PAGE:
Calls by a Westminster committee to exclude students from net migration statistics were today welcomed by leaders in both higher and further education in Scotland.
According to a report released this morning by the Home Affairs Committee, students set to enrol in higher education across the UK must be exempt from migration targets if the sector is to remain at full strength.
Universities Scotland, the umbrella body representing principals at 19 institutions across the country, has told Holyrood significant levels of support for the move now necessitated a “rethink” by the UK government.
A series of changes to the student visa system have been introduced over the past 12 months in an effort to deliver a Conservative election pledge to cut migration from “the hundreds of thousands to the tens of thousands” by 2015.
However, the cross-party group of MPs today joined heads within the higher education sector in backing a change in the way international students are classified to prevent a brain-drain towards institutions in other countries.
“The Prime Minister’s aim to reduce migration from ‘the hundreds of thousands to the tens of thousands’ cannot be achieved without drastically reducing the number of people who come to study in Britain,” the report said.
“It is likely that this would damage a strong sector of our economy and also the cultural diversity of our universities. We recommend that the government should exclude students from their net migration target. This will enable the government to encourage students to come to the UK whilst maintaining their position on curbing immigration.
“It is important that the UK does not fall behind its international competitors in this market by making the itself a less attractive option for international students. We do not believe that the UK would benefit if the government achieved its aim of reducing the number of student visas issued by 25 per cent.”
The appeal comes a day after 37 business leaders signed a letter in the Sunday Times warning inclusion of international students within official immigration figures threatened to compromise a valuable source of wealth and skills.
Universities Scotland’s Director, Alastair Sim, stressed the suggestion was in tune with consistent calls north of the Border to remove what it sees as a barrier to economic growth. “This builds on already significant levels of support for this move from a number of quarters including universities, business leaders and support within the Scottish Parliament,” he said.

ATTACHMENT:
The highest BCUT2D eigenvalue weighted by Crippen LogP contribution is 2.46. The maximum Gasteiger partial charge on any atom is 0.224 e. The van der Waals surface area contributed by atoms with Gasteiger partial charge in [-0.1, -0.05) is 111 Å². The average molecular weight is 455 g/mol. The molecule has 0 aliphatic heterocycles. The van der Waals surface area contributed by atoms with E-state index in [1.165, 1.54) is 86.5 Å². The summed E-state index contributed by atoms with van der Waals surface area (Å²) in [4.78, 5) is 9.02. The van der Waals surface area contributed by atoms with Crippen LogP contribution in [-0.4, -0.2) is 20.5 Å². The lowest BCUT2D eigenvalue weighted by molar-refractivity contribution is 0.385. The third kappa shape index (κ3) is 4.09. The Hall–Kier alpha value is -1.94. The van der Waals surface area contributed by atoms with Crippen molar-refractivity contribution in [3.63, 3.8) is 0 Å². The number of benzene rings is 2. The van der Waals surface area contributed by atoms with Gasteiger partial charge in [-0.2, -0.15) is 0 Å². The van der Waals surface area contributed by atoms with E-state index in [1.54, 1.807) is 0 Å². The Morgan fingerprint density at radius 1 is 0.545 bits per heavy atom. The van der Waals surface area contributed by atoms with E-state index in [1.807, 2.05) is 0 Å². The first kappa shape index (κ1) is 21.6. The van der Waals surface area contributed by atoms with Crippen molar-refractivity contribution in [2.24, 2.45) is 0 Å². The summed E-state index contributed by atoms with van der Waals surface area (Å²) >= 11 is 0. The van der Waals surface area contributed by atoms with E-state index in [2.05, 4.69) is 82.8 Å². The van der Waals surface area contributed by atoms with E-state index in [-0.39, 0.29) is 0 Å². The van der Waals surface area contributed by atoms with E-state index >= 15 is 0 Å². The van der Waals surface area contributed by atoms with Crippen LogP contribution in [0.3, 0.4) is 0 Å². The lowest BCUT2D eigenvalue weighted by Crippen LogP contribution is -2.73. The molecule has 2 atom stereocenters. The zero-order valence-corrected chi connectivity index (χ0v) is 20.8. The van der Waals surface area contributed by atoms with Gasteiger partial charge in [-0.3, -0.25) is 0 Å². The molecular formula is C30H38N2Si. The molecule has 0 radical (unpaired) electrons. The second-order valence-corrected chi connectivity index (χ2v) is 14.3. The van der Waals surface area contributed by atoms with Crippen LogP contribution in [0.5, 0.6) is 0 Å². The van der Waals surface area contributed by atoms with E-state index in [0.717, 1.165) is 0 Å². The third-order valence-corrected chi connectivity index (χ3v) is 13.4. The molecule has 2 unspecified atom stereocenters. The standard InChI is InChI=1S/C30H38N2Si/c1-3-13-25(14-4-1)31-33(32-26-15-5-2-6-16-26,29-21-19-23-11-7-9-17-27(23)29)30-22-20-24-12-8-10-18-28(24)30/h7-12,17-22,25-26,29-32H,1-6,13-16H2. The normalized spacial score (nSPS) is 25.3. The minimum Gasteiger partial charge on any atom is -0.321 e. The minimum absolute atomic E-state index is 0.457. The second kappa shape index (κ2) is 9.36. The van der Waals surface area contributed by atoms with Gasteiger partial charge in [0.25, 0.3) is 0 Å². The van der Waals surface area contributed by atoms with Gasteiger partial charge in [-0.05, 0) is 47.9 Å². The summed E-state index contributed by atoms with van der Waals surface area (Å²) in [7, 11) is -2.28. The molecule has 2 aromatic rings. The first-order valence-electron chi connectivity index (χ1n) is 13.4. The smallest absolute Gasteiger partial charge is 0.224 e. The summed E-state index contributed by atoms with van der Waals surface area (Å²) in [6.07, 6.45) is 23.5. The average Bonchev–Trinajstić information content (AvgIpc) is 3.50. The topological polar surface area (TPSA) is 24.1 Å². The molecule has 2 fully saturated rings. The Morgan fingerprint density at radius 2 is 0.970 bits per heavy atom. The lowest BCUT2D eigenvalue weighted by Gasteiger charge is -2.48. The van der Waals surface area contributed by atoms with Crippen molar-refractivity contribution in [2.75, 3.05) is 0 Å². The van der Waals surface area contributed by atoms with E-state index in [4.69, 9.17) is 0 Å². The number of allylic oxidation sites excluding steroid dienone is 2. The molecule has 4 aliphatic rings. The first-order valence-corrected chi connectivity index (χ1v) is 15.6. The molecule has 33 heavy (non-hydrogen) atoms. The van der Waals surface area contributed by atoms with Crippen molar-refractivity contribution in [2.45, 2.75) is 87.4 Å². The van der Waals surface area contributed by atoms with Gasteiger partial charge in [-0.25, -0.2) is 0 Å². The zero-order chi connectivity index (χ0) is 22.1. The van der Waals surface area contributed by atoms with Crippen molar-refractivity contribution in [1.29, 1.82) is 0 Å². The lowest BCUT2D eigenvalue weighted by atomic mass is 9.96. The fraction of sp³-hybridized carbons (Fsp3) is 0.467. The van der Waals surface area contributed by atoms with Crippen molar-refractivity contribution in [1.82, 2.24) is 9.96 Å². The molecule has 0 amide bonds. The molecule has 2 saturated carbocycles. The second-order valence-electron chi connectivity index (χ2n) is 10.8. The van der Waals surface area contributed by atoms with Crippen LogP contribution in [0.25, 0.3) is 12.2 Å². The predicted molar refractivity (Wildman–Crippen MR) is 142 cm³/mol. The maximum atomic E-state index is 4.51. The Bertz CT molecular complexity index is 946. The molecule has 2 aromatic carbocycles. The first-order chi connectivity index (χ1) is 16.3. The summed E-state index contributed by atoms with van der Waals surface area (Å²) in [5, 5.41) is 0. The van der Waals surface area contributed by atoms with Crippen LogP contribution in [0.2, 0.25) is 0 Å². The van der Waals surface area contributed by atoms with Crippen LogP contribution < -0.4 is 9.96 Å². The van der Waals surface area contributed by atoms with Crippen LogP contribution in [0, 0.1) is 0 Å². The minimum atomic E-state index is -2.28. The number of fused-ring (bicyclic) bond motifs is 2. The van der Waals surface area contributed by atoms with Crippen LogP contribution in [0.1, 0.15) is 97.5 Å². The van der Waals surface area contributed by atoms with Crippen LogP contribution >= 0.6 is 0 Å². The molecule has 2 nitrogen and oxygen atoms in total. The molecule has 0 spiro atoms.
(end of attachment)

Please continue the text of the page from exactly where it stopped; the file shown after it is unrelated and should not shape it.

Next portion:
“International students contribute over £400m value to the Scottish economy on an annual basis and enrich the student experience and university campuses socially and culturally.
“With close to 90 per cent of international students returning home after their studies it is entirely wrong in our view, that this group should be included as part of the UK Government’s net immigration targets and damaging to Scotland and the UK’s interests. We urge the UK Government to rethink.”
However, the representative body raised “some concerns about the feasibility” of a separate proposal urging the UK Border Agency (UKBA) to conduct compulsory face-to-face interviews with students ahead of their arrival in a bid to boost public confidence in the immigration system. The option of an online interview has been muted by the committee to tackle issues over distance.
Face-to-face interviews will be conducted with between 10,000 and 14,000 student visa applicants over the coming year following a three-month pilot earlier this year, though Universities Scotland intimated further exploratory talks would be sought with UKBA to ascertain how the measure might operate from a logistical point of view.
Meanwhile, Scotland’s Colleges stressed today’s findings renewed the need for a review of immigration rules that have left fewer than half of FE institutions north of the Border able to recruit international students long-term.
Chief Executive, John Henderson, told Holyrood: “These Home Affairs Committee recommendations are welcome, and recognises the important contribution that international students are making to the educational institutions, economy and culture of the whole of the United Kingdom. That is as true in our colleges as it is in our universities. Removing students from net migration statistics would be a major step in the right direction.
“There must be safeguards and confidence that these are genuine students; however that can be achieved – as the Committee indicates – in ways other than the current rules which we believe disadvantage our members, and has seen many facing a loss to their licence to recruit genuine, excellent students. The current system is in need of review, as this report appears to indicate. We hope to see these recommendations taken on by the UK Government.”